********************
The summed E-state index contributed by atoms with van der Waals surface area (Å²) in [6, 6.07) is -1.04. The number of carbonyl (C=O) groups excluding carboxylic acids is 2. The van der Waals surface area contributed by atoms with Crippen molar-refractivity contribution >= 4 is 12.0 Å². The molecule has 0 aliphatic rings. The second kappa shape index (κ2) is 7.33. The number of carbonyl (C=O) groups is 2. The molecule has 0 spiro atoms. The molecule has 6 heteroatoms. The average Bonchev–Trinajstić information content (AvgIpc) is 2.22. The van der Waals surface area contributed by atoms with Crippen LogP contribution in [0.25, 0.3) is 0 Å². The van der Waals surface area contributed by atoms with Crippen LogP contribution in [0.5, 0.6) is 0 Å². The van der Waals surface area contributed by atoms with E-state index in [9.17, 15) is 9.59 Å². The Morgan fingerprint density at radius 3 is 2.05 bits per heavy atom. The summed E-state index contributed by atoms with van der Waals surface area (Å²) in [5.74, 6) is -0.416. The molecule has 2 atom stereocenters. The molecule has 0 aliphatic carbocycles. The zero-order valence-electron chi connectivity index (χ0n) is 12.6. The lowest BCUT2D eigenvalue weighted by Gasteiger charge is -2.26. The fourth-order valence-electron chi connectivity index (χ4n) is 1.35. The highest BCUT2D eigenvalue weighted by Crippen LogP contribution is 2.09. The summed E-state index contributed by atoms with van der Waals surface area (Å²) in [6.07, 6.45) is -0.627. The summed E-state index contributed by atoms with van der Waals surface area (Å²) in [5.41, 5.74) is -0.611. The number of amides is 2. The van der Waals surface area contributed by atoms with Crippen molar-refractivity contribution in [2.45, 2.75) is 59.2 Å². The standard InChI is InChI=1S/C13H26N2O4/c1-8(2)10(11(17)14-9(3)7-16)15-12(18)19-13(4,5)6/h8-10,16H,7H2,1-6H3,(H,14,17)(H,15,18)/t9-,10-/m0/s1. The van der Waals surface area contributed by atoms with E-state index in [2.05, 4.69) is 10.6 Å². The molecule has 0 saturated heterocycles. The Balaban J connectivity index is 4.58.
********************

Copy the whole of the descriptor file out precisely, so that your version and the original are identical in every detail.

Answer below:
The summed E-state index contributed by atoms with van der Waals surface area (Å²) in [6, 6.07) is -1.04. The number of carbonyl (C=O) groups excluding carboxylic acids is 2. The van der Waals surface area contributed by atoms with Crippen molar-refractivity contribution >= 4 is 12.0 Å². The molecule has 0 aliphatic rings. The second kappa shape index (κ2) is 7.33. The number of carbonyl (C=O) groups is 2. The molecule has 0 spiro atoms. The molecule has 6 heteroatoms. The average Bonchev–Trinajstić information content (AvgIpc) is 2.22. The van der Waals surface area contributed by atoms with Crippen LogP contribution in [0.25, 0.3) is 0 Å². The van der Waals surface area contributed by atoms with Crippen LogP contribution in [0.5, 0.6) is 0 Å². The van der Waals surface area contributed by atoms with E-state index in [9.17, 15) is 9.59 Å². The Morgan fingerprint density at radius 3 is 2.05 bits per heavy atom. The summed E-state index contributed by atoms with van der Waals surface area (Å²) in [5.74, 6) is -0.416. The molecule has 2 atom stereocenters. The molecule has 0 aliphatic carbocycles. The zero-order valence-electron chi connectivity index (χ0n) is 12.6. The lowest BCUT2D eigenvalue weighted by Gasteiger charge is -2.26. The fourth-order valence-electron chi connectivity index (χ4n) is 1.35. The highest BCUT2D eigenvalue weighted by Crippen LogP contribution is 2.09. The summed E-state index contributed by atoms with van der Waals surface area (Å²) in [6.07, 6.45) is -0.627. The summed E-state index contributed by atoms with van der Waals surface area (Å²) in [5.41, 5.74) is -0.611. The number of amides is 2. The van der Waals surface area contributed by atoms with Crippen molar-refractivity contribution in [2.45, 2.75) is 59.2 Å². The standard InChI is InChI=1S/C13H26N2O4/c1-8(2)10(11(17)14-9(3)7-16)15-12(18)19-13(4,5)6/h8-10,16H,7H2,1-6H3,(H,14,17)(H,15,18)/t9-,10-/m0/s1. The van der Waals surface area contributed by atoms with E-state index in [2.05, 4.69) is 10.6 Å². The molecule has 0 saturated heterocycles. The Balaban J connectivity index is 4.58.